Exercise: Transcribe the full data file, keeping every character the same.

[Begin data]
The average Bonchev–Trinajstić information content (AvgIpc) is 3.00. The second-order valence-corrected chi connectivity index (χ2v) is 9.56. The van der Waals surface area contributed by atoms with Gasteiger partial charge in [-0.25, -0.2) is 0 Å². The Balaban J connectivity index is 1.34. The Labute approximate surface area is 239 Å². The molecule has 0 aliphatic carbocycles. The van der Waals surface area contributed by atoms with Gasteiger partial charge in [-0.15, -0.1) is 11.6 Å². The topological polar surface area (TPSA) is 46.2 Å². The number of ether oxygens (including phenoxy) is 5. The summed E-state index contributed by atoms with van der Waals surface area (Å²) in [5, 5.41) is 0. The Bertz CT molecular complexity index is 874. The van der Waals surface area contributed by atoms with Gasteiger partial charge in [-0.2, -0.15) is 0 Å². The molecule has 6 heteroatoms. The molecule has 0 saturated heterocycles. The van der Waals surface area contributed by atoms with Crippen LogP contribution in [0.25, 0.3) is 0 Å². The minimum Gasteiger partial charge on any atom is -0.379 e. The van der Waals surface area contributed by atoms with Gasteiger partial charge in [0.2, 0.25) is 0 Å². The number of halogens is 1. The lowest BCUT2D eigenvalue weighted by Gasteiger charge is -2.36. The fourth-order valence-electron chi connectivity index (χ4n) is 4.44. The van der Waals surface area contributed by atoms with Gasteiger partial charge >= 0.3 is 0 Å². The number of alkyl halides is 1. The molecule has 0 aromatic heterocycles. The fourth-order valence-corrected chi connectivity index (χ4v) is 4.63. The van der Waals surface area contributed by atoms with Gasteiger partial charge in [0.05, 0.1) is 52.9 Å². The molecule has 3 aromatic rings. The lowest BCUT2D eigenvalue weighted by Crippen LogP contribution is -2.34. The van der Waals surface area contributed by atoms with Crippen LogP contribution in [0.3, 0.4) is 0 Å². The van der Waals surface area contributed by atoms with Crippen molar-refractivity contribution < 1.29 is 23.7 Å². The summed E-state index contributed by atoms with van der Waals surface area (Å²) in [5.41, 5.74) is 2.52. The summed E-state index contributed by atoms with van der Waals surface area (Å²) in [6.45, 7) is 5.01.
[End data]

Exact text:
The average Bonchev–Trinajstić information content (AvgIpc) is 3.00. The second-order valence-corrected chi connectivity index (χ2v) is 9.56. The van der Waals surface area contributed by atoms with Gasteiger partial charge in [-0.25, -0.2) is 0 Å². The Balaban J connectivity index is 1.34. The Labute approximate surface area is 239 Å². The molecule has 0 aliphatic carbocycles. The van der Waals surface area contributed by atoms with Gasteiger partial charge in [-0.15, -0.1) is 11.6 Å². The topological polar surface area (TPSA) is 46.2 Å². The number of ether oxygens (including phenoxy) is 5. The summed E-state index contributed by atoms with van der Waals surface area (Å²) in [5, 5.41) is 0. The Bertz CT molecular complexity index is 874. The van der Waals surface area contributed by atoms with Gasteiger partial charge in [-0.2, -0.15) is 0 Å². The molecule has 6 heteroatoms. The molecule has 0 saturated heterocycles. The van der Waals surface area contributed by atoms with Crippen LogP contribution in [0.25, 0.3) is 0 Å². The minimum Gasteiger partial charge on any atom is -0.379 e. The van der Waals surface area contributed by atoms with Gasteiger partial charge in [0.2, 0.25) is 0 Å². The number of halogens is 1. The lowest BCUT2D eigenvalue weighted by Gasteiger charge is -2.36. The fourth-order valence-electron chi connectivity index (χ4n) is 4.44. The van der Waals surface area contributed by atoms with Gasteiger partial charge >= 0.3 is 0 Å². The number of alkyl halides is 1. The molecule has 0 aromatic heterocycles. The fourth-order valence-corrected chi connectivity index (χ4v) is 4.63. The van der Waals surface area contributed by atoms with Gasteiger partial charge in [0.05, 0.1) is 52.9 Å². The molecule has 3 aromatic rings. The lowest BCUT2D eigenvalue weighted by Crippen LogP contribution is -2.34. The van der Waals surface area contributed by atoms with Crippen LogP contribution in [0.3, 0.4) is 0 Å². The van der Waals surface area contributed by atoms with Crippen molar-refractivity contribution < 1.29 is 23.7 Å². The summed E-state index contributed by atoms with van der Waals surface area (Å²) in [5.41, 5.74) is 2.52. The summed E-state index contributed by atoms with van der Waals surface area (Å²) in [6.45, 7) is 5.01.